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  • 1.
    Ahnen, M. L.
    et al.
    Swiss Fed Inst Technol, CH-8093 Zurich, Switzerland..
    Jóhannesson, Gudlaugur
    KTH, Centres, Nordic Institute for Theoretical Physics NORDITA.
    Larsson, Stefan
    KTH, School of Engineering Sciences (SCI), Physics, Particle and Astroparticle Physics.
    Yassine, M.
    Ist Nazl Fis Nucl, Sez Trieste, I-34127 Trieste, Italy.;Univ Trieste, Dipartimento Fis, I-34127 Trieste, Italy..
    et al.,
    MAGIC and Fermi-LAT gamma-ray results on unassociated HAWC sources2019In: Monthly notices of the Royal Astronomical Society, ISSN 0035-8711, E-ISSN 1365-2966, Vol. 485, no 1, p. 356-366Article in journal (Refereed)
    Abstract [en]

    The HAWC Collaboration released the 2HWC catalogue of TeV sources, in which 19 show no association with any known high-energy (HE; E greater than or similar to 10 GeV) or very-high-energy (VHE; E greater than or similar to 300 GeV) sources. This catalogue motivated follow-up studies by both the Major Atmospheric Gamma-ray Imaging Cherenkov (MAGIC) and Fermi-LAT (Large Area Telescope) observatories with the aim of investigating gamma-ray emission over a broad energy band. In this paper, we report the results from the first joint work between High Altitude Water Cherenkov (HAWC), MAGIC, and Fermi-LAT on three unassociated HAWC sources: 2HWC J2006+341, 2HWC J1907+084*, and 2HWC J1852+013*. Although no significant detection was found in the HE and VHE regimes, this investigation shows that a minimum 1 degrees extension (at 95 per cent confidence level) and harder spectrum in the GeV than the one extrapolated from HAWC results are required in the case of 2HWC J1852+013*, whilst a simply minimum extension of 0.16 degrees (at 95 per cent confidence level) can already explain the scenario proposed by HAWC for the remaining sources. Moreover, the hypothesis that these sources are pulsar wind nebulae is also investigated in detail.

  • 2. Ajello, M.
    et al.
    Atwood, W. B.
    Baldini, L.
    Ballet, J.
    Barbiellini, G.
    Bastieri, D.
    Bellazzini, R.
    Bissaldi, E.
    Blandford, R. D.
    Bloom, E. D.
    Bonino, R.
    Bregeon, J.
    Britto, R. J.
    Bruel, P.
    Buehler, R.
    Buson, S.
    Cameron, R. A.
    Caputo, R.
    Caragiulo, M.
    Caraveo, P. A.
    Cavazzuti, E.
    Cecchi, C.
    Charles, E.
    Chekhtman, A.
    Cheung, C. C.
    Chiaro, G.
    Ciprini, S.
    Cohen, J. M.
    Costantin, D.
    Costanza, F.
    Cuoco, A.
    Cutini, S.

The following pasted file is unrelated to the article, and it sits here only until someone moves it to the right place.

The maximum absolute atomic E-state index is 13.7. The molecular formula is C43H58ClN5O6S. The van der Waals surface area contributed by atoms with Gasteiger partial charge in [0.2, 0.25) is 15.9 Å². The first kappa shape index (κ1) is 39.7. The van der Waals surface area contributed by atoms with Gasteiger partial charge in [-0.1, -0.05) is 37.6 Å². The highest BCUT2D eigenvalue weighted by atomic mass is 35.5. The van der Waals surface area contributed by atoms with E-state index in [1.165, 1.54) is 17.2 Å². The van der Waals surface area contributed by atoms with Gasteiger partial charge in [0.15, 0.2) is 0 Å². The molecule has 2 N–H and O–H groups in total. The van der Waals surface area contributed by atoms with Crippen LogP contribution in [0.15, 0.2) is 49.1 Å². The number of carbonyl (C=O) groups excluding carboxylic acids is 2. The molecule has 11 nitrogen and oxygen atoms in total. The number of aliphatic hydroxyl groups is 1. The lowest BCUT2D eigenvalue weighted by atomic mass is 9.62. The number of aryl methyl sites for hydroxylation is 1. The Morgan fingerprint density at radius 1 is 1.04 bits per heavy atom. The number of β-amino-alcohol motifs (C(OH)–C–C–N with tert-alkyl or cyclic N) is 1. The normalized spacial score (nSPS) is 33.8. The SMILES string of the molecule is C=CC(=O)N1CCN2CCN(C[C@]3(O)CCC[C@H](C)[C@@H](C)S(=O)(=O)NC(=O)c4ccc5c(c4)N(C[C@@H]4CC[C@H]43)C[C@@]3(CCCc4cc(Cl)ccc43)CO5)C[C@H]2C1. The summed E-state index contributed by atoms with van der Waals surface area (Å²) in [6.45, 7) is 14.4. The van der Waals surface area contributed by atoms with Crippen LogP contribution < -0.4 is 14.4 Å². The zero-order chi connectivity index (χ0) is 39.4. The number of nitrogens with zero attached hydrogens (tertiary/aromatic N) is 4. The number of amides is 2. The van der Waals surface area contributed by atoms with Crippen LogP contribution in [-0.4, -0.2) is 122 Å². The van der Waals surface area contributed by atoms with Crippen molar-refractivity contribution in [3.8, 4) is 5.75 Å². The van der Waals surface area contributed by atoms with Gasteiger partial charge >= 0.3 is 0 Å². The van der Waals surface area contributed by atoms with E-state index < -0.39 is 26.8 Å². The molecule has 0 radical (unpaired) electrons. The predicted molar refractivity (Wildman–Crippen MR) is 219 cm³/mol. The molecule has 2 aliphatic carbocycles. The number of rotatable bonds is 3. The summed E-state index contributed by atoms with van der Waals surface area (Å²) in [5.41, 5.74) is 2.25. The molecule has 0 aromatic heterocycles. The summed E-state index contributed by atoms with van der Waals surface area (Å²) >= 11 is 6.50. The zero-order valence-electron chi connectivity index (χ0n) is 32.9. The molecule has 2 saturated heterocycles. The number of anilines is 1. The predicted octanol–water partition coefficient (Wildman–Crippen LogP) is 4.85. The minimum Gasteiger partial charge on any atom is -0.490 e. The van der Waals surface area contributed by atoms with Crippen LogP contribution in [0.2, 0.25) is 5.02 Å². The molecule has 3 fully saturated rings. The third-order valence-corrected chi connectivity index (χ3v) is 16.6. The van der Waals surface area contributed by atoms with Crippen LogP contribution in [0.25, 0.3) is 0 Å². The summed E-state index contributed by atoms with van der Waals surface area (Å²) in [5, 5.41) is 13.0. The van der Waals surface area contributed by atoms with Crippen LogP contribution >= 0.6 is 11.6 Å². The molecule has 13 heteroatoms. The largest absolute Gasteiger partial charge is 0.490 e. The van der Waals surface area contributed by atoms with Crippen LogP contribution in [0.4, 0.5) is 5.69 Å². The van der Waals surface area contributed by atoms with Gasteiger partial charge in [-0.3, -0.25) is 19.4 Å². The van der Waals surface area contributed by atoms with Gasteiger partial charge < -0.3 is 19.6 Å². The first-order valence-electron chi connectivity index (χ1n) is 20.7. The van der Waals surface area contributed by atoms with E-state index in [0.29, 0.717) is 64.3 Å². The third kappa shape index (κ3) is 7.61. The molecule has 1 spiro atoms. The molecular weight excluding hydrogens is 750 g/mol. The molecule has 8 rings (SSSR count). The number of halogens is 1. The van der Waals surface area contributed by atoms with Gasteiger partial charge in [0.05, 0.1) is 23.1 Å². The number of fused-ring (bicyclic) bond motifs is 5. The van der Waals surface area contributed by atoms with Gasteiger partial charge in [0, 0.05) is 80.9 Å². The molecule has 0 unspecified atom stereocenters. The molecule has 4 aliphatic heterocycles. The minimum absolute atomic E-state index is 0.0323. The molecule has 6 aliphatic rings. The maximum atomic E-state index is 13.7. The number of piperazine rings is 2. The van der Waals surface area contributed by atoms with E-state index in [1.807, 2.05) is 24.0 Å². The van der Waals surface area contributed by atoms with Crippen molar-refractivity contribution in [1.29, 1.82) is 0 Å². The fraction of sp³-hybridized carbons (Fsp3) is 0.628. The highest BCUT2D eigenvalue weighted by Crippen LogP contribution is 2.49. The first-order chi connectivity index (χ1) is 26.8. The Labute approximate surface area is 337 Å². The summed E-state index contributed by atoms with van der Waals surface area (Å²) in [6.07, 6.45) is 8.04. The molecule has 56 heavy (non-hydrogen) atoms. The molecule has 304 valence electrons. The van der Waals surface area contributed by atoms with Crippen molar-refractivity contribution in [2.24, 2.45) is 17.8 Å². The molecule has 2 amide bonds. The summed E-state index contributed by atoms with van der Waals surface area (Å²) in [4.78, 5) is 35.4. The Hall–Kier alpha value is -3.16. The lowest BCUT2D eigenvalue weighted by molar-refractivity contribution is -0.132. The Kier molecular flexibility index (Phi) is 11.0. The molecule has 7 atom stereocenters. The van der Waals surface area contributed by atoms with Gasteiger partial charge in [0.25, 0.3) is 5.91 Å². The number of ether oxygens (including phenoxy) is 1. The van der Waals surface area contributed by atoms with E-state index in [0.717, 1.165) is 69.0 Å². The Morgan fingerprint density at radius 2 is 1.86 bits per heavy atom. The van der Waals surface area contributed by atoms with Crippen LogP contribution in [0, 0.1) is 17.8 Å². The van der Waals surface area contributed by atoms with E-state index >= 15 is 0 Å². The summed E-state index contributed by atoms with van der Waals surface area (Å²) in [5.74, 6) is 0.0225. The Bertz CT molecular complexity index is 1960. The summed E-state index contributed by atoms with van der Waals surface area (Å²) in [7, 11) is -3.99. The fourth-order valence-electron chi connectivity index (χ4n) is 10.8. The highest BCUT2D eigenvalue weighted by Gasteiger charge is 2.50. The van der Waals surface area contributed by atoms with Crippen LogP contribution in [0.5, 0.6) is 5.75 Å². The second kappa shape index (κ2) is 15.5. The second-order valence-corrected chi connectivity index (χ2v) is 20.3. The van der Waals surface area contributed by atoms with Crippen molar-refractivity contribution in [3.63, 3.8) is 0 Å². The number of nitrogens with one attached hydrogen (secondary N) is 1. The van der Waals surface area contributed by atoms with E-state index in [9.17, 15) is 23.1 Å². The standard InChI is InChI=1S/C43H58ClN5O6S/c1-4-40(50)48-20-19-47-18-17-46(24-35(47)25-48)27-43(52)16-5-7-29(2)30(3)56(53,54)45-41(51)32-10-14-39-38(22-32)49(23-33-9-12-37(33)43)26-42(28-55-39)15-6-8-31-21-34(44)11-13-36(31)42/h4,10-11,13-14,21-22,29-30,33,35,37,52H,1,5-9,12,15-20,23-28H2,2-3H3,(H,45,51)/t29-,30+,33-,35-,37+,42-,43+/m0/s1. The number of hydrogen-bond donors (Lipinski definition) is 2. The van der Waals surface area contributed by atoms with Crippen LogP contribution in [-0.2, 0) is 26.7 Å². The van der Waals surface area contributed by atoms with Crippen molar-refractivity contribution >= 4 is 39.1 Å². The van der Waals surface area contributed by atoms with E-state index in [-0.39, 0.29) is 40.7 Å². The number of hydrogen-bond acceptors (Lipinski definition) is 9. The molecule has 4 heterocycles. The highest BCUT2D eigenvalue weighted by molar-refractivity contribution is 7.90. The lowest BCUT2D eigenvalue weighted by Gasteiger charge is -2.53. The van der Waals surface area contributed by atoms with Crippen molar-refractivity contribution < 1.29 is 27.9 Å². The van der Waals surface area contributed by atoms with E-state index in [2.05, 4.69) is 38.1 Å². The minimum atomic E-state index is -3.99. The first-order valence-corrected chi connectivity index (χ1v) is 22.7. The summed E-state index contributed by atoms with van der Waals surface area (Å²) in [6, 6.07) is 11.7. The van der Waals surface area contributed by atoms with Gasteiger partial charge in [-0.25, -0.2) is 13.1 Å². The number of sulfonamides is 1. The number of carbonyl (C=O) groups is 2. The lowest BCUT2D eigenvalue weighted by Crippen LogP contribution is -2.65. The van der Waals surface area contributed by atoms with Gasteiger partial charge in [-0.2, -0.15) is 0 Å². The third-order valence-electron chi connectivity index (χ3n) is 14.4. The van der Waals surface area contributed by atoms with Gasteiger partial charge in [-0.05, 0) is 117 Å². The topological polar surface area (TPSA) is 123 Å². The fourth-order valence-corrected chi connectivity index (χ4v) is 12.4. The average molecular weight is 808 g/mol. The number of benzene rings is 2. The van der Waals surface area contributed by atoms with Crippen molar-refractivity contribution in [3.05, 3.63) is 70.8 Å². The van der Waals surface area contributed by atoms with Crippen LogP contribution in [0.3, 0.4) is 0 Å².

D'Ammando, F.
    de Palma, F.
    Desiante, R.
    Digel, S. W.
    Di Lalla, N.
    Di Mauro, M.
    Di Venere, L.
    Dominguez, A.
    Drell, P. S.
    Dumora, D.
    Favuzzi, C.
    Fegan, S. J.
    Ferrara, E. C.
    Fortin, P.
    Franckowiak, A.
    Fukazawa, Y.
    Funk, S.
    Fusco, P.
    Gargano, F.
    Gasparrini, D.
    Giglietto, N.
    Giommi, P.
    Giordano, F.
    Giroletti, M.
    Glanzman, T.
    Green, D.
    Grenier, I. A.
    Grondin, M. -H
    Grove, J. E.
    Guillemot, L.
    Guiriec, S.
    Harding, A. K.
    Hays, E.
    Hewitt, J. W.
    Horan, D.
    Jóhannesson, Gudlaugur
    KTH, Centres, Nordic Institute for Theoretical Physics NORDITA.
    Kensei, S.
    Kuss, M.
    La Mura, G.
    Larsson, Stefan
    KTH, School of Engineering Sciences (SCI), Physics, Particle and Astroparticle Physics.
    Latronico, L.
    Lemoine-Goumard, M.
    Li, J.
    Longo, F.
    Loparco, F.
    Lott, B.
    Lubrano, P.
    Magill, J. D.
    Maldera, S.
    Manfreda, A.
    Mazziotta, M. N.
    McEnery, J. E.
    Meyer, M.
    Michelson, P. F.
    Mirabal, N.
    Mitthumsiri, W.
    Mizuno, T.
    Moiseev, A. A.
    Monzani, M. E.
    Morselli, A.
    Moskalenko, I. V.
    Negro, M.
    Nuss, E.
    Ohsugi, T.
    Omodei, N.
    Orienti, M.
    Orlando, E.
    Palatiello, M.
    Paliya, V. S.
    Paneque, D.
    Perkins, J. S.
    Persic, M.
    Pesce-Rollins, M.
    Piron, F.
    Porter, T. A.
    Principe, G.
    Raino, S.
    Rando, R.
    Razzano, M.
    Razzaque, S.
    Reimer, A.
    Reimer, O.
    Reposeur, T.
    Parkinson, P. M. Saz
    Sgro, C.
    Simone, D.
    Siskind, E. J.
    Spada, F.
    Spandre, G.
    Spinelli, P.
    Stawarz, L.
    Suson, D. J.
    Takahashi, M.
    Tak, D.
    Thayer, J. G.
    Thayer, J. B.
    Thompson, D. J.
    Torres, D. F.
    Torresi, E.
    Troja, E.
    Vianello, G.
    Wood, K.
    Wood, M.
    3FHL: The Third Catalog of Hard Fermi-LAT Sources2017In: Astrophysical Journal Supplement Series, ISSN 0067-0049, E-ISSN 1538-4365, Vol. 232, no 2, article id 18Article in journal (Refereed)
  • 3.
    Ajello, M.
    et al.
    Clemson Univ, Dept Phys & Astron, Kinard Lab Phys, Clemson, SC 29634 USA..
    Jóhannesson, Gudlaugur
    KTH, Centres, Nordic Institute for Theoretical Physics NORDITA. Univ Iceland, Sci Inst, IS-107 Reykjavik, Iceland. ; Stockholm Univ, Roslagstullsbacken 23, SE-10691 Stockholm, Sweden..
    Zimmer, S.
    Leopold Franzens Univ Innsbruck, Inst Astro & Teilchenphys, A-6020 Innsbruck, Austria.;Leopold Franzens Univ Innsbruck, Inst Theoret Phys, A-6020 Innsbruck, Austria.;Univ Geneva, DPNC, 24 Quai Ernest Ansermet, CH-1211 Geneva 4, Switzerland..